Hellboy Web of Wyrd Review

Weird words.

As easy as Insomniac might make it look, taking a property from the pages of a comic book and breathing digital life into it is no small or simple task. Baying legions of rabid fans are the first obstacle, and developers will have to weave through a chicane of potential online vitriol, before you hit the sizeable bump in the road of either creating a wholly new narrative or translating a well-worn one that you can’t possibly divert from.

Mike Mignola’s Hellboy presents a particularly unique set of challenges, with its mixture of pagan iconography, folkloric tale-telling and an art style that’s both instantly identifiable and utterly idiosyncratic. While Guillermo Del Toro’s Hellboy II: The Golden Army stands as the current celluloid highlight, Web of Wyrd is arguably the first time we’ve seen those pages truly come to life, offering an experience that captures Mignola’s art in impressive fashion while layering suitable sights and sounds upon it.

You’re drafted into The Butterfly House, an abandoned mansion that’s suitably creepy, questionable and somewhat alive. It plays host to a series of Bell Chambers with a connection to the Wyrd – seemingly pronounced ‘word’, not ‘weird’, which is quite… odd – an otherworldly dimension that’s bursting with aggressive adversaries and wraithlike creatures. Prime amongst them is Scheherazade, an unpronounceably mysterious being who tags you with the name ‘protagonist’ and sets you off to explore the decaying and disconnected realm.

One way to sidestep any question marks over the narrative is to work alongside Mike Mignola himself and Dark Horse Comics. As such, Web of Wyrd feels like a true Hellboy tale, with a narrative that’s laden with unsettling moments, unfathomable entities and Hellboy himself grimly quipping through them all. Tying it to an ominous soundscape that rings the BRPD bell secures the uneasy atmosphere that a Hellboy title needs, and as a long-time reader of the comics I felt right at home. Well, an unsettling, slightly queasy home.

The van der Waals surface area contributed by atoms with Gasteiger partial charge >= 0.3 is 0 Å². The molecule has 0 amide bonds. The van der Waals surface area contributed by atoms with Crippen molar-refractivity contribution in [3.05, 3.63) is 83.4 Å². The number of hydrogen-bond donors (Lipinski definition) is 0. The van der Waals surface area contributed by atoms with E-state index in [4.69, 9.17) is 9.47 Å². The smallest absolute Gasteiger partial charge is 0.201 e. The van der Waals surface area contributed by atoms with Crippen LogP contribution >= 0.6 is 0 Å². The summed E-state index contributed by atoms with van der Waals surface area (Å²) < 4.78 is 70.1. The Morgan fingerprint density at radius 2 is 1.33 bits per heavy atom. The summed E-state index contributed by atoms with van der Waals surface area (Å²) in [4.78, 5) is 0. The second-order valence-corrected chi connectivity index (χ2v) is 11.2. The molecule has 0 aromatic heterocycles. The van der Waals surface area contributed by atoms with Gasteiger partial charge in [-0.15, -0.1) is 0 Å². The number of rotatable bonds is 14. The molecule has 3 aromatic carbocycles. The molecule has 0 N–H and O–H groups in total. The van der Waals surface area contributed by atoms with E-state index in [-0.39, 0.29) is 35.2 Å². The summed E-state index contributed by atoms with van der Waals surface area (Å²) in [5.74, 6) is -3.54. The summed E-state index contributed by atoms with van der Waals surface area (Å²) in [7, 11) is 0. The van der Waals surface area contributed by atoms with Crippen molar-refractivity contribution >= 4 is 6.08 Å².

Web of Wyrd might surprise you as it drafts in a roguelike structure rather than a straight narrative. You dive into various areas of the Wyrd, seeking out the central boss in order to power up The Butterfly House’s ever-changing layout, unlocking a new area in the process. Hellboy begins with his iconic – and physically-attached – Right Hand of Doom, which is fundamentally built for smacking supernatural foes about, and there’s a bunch more weapons and charms to turn on your gruesome adversaries.

As you progress through each area, you gain a variety of Blessings from the different denizens that lurk there, giving you the option of different upgrades to make your journey through the Wyrd easier. These add health or toughness, speed up reloads or reflect damage back at your enemies, and are absolutely necessary if you want to make it through. It’s all about preparing for the boss fight as best you can, eking out your health, maximising your build and making sure you’re as strong as possible before entering a particular door.

On your way there, Web of Wyrd settles into a pattern of entering an area, beating whatever lurks within, and collecting anything that’s going to help you in your quest. You then rinse and repeat. It’s formulaic, and I’m truly torn over whether or not the combat is good enough to see you through.

Each area has two or three main enemy types, with smaller one-hit minions generally getting in everyone’s way. Hellboy is pretty slow, and the enemies can be annoyingly speedy at times. Combine that with some moves that are unblockable, and which you can’t reliably dodge out of the way of, and some frustration can begin to set in. That said, if you do manage to pull them off, well-timed blocks build your meter, with a full charge letting you unleash the Right Hand of Doom upon some unsuspecting monster, despatching them instantaneously in a hugely satisfying cinematic finishing move.

Your chosen Blessings also make a big difference to how well you perform, and they add some interesting visual flair to show the different effects that are in play. Glowing swords appear about their head, or green wisps, and when it all slots into place Web of Wyrd’s combat can feel fun and satisfying. It just doesn’t always feel that way.

The cutscenes are minimal but tell the tale in a suitably Hellboy comic book style. Fans will absolutely relish being able to participate in their beloved world, and one of the key things playing that Web of Wyrd achieved was reminding me just why this is my favourite comic book series.

It’s a shame then that the gameplay doesn’t quite hold up to the visuals and the tale it weaves, but the relatively short run time means that it doesn’t overstay its welcome. I would love to play a longer, action-orientated game using this engine, and in some ways Web of Wyrd works as a proof of concept, more than a truly stand-alone game.

Hellboy: Web of Wyrd will delight fans with its visuals and Mignola-certified tale, but its roguelike nature and slow combat don't make the most of the source material.
  • Incredible visuals
  • Great setting
  • Lance Reddick's Hellboy
  • Slow combat
  • Limited enemy types
  • Repetitive
Written by
TSA's Reviews Editor - a hoarder of headsets who regularly argues that the Sega Saturn was the best console ever released.